Vesicoureteral reflux (VUR), the most common urinary tract pathology in children, is a term which denotes the backward flow of urine from the bladder to the ureters. It may be primary or secondary, depending on whether the condition occurs in the presence of a normal or dysfunctional urinary tract, respectively.
Signs and symptoms may vary based on the age of the child, but include failure to thrive, increased irritability, anorexia, lethargy, vomiting, diarrhea, fever, vague abdominal pain and symptoms of urinary tract infection (UTIs).
Management considerations include surveillance, medical therapy and surgery. Either of these approaches, or a combination of the three, may be opted for, but the condition must first be diagnosed using adequate diagnostic tests beforehand. Diagnosis involves the employment of laboratory tests, which include urine analysis to identify the microorganisms responsible for the UTI. This is further aided by imaging studies to detect underlying structural abnormalities, and urodynamic investigations to ascertain the functionality of the urinary system. Treatment varies depending on the severity of the VUR, which is graded into 5 distinct categories with the help of a voiding cystourethrogram (VCUG).
VCUG is the standard diagnostic modality used for the grading of VUR, because it allows one to obtain a fine anatomical outline of the urinary system. It is a noninvasive procedure that employs the use of fluoroscopic X-rays together with contrast material to produce a picture of the bladder and the urinary tract. The fluoroscopic X-rays make it possible to see the bladder in motion in real time. The entire examination takes up to half an hour, may be performed at an outpatient clinic and is more or less painless. However, some children may understandably be scared of the process and need reassurance.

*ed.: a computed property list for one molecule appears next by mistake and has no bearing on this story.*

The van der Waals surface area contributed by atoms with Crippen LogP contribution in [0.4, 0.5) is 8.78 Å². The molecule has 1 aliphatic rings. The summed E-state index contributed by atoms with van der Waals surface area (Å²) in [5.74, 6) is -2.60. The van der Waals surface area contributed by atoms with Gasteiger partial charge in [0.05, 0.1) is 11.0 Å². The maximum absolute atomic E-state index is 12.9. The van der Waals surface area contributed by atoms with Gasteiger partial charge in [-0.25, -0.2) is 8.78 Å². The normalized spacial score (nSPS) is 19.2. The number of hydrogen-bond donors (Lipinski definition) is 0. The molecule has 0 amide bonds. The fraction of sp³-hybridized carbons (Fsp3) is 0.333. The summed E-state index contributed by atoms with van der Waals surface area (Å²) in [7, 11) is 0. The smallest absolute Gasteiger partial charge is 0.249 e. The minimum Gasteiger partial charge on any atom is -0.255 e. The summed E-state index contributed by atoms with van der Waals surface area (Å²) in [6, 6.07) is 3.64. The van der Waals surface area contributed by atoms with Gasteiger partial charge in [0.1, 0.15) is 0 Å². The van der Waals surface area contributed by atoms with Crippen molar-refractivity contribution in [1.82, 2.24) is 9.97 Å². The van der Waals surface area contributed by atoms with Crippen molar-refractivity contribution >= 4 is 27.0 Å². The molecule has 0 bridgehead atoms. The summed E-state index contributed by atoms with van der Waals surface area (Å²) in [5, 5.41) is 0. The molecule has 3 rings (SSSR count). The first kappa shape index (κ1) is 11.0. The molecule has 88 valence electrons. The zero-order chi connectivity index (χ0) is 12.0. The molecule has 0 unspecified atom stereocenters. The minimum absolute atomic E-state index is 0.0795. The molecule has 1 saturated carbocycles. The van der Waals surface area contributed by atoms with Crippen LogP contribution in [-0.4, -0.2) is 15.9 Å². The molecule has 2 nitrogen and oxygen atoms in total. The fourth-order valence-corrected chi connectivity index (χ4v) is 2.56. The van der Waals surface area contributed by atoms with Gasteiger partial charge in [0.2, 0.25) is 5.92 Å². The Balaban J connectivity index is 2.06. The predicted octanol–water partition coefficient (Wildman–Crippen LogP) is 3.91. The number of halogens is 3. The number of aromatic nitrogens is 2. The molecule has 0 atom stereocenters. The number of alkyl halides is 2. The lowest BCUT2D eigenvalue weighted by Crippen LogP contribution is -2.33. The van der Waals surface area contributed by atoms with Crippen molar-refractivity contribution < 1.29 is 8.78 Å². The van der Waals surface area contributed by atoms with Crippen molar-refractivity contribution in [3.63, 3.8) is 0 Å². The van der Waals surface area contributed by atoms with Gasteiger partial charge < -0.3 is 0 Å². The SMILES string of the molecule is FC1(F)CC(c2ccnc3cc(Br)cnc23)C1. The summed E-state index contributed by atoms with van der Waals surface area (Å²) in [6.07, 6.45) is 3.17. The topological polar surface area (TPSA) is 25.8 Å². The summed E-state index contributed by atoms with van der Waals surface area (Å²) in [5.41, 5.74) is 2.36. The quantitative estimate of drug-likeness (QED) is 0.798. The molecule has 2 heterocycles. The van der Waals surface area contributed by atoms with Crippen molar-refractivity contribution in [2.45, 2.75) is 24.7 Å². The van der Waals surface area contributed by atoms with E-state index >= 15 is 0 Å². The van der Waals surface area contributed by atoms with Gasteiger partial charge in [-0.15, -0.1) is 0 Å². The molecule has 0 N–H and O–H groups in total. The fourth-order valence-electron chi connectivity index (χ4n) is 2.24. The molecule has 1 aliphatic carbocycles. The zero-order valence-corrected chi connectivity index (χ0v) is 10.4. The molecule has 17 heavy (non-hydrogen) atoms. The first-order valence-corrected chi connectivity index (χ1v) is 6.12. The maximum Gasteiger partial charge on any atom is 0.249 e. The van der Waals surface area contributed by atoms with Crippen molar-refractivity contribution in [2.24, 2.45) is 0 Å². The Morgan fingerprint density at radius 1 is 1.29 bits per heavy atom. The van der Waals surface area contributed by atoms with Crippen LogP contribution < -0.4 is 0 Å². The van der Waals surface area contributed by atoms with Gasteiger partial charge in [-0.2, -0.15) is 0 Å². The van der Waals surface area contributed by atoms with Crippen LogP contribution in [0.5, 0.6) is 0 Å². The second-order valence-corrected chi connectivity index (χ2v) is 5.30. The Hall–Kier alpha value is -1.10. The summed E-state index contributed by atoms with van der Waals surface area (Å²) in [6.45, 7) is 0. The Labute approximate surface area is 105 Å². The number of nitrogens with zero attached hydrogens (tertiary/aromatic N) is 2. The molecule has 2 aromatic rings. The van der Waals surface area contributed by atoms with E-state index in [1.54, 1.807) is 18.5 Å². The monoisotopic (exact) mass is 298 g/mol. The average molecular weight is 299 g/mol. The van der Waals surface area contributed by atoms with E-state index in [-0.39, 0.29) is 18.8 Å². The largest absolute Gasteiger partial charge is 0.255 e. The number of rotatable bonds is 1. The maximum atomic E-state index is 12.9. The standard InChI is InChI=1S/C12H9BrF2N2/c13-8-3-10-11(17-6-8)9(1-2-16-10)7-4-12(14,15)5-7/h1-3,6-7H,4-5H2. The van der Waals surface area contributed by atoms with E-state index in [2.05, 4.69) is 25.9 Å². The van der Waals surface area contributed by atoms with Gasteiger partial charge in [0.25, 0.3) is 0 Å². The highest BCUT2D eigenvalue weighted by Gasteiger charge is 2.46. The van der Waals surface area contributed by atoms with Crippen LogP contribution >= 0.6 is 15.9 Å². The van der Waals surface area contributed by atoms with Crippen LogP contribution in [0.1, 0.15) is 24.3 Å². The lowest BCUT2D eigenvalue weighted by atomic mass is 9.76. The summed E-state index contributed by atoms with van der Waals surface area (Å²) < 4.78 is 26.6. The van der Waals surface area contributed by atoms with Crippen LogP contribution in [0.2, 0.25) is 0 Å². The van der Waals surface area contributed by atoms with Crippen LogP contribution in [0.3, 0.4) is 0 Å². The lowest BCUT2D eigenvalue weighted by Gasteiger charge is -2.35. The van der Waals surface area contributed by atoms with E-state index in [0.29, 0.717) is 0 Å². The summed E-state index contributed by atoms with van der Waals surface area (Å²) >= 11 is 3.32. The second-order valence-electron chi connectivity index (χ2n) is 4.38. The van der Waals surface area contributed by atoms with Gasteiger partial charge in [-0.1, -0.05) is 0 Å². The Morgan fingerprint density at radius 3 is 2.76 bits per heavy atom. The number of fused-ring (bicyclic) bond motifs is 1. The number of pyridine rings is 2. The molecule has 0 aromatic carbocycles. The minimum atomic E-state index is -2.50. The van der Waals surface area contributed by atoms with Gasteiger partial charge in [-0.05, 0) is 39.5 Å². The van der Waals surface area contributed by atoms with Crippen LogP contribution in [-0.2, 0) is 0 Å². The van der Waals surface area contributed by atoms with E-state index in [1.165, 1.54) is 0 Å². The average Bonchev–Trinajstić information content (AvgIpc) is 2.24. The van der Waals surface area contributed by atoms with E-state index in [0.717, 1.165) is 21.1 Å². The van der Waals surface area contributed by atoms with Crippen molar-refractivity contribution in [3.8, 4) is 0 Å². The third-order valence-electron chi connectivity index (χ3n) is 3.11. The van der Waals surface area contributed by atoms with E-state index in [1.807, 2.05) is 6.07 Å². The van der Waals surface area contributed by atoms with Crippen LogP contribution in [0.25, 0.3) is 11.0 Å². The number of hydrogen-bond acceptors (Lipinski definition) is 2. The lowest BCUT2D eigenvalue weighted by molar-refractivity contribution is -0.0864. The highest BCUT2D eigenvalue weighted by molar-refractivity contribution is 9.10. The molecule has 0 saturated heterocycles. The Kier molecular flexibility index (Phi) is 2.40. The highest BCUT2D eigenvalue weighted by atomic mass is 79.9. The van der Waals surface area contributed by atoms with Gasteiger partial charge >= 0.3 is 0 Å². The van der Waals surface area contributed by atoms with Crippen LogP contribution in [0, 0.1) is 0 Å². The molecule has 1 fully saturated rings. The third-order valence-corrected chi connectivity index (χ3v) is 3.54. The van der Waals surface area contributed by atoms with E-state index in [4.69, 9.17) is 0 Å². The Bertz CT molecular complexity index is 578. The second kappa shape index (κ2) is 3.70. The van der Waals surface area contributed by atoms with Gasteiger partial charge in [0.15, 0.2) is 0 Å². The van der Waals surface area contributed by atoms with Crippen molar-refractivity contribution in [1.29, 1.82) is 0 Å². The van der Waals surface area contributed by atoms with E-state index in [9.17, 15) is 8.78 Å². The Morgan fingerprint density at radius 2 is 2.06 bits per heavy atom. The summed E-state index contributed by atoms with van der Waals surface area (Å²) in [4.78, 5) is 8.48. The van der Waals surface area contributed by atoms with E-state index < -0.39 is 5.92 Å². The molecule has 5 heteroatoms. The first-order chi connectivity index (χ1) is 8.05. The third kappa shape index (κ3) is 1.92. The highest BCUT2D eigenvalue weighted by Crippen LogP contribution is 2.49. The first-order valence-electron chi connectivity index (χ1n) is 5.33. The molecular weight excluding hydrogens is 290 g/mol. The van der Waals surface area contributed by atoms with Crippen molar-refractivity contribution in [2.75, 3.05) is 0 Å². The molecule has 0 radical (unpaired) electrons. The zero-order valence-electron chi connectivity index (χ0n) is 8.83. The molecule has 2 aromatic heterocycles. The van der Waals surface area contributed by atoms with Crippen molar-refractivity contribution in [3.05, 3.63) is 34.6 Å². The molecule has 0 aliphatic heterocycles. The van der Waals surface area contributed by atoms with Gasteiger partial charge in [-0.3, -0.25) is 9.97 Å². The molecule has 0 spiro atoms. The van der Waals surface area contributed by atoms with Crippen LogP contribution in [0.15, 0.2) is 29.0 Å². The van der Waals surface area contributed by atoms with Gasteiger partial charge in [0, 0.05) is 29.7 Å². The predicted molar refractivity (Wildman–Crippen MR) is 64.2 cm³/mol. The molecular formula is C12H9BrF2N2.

The bladder is catheterized and contrast is introduced through the same catheter. Once the bladder is full, the patient, while positioned on the X-ray platform, will urinate into a container conveniently placed nearby. Fluoroscopic screening is used to monitor bladder filling and emptying, which is by means of X-rays taken throughout this process. Particular attention is paid to whether or not there is retrograde flow of contrast material from the bladder to the ureters.
VUR is graded on a scale of 1 – 5, with 5 being the most severe.
- On VCUG, patients are classified as having grade 1 VUR if there are varying degrees of dilation of the ureters, but the reflux has not reached or does not affect the renal pelvis.
- Patients with grade 2 VUR have reflux that affects the renal pelvis, but there is no dilation within the collecting system and the fornices are normal.
- Grade 3 VUR presents with mild to moderate dilation of the collecting system with normal or minimally blunted fornices.
- Grade 4 VUR exhibits moderate collecting system dilation and ureteric tortuosity with blunt fornices, but visible papillary impressions.
- With grade 5 VUR, there is severe dilation of the collecting system together with the disappearance of papillary impressions and reflux into intraparenchymal tissue. Furthermore, there is great ureteric tortuosity.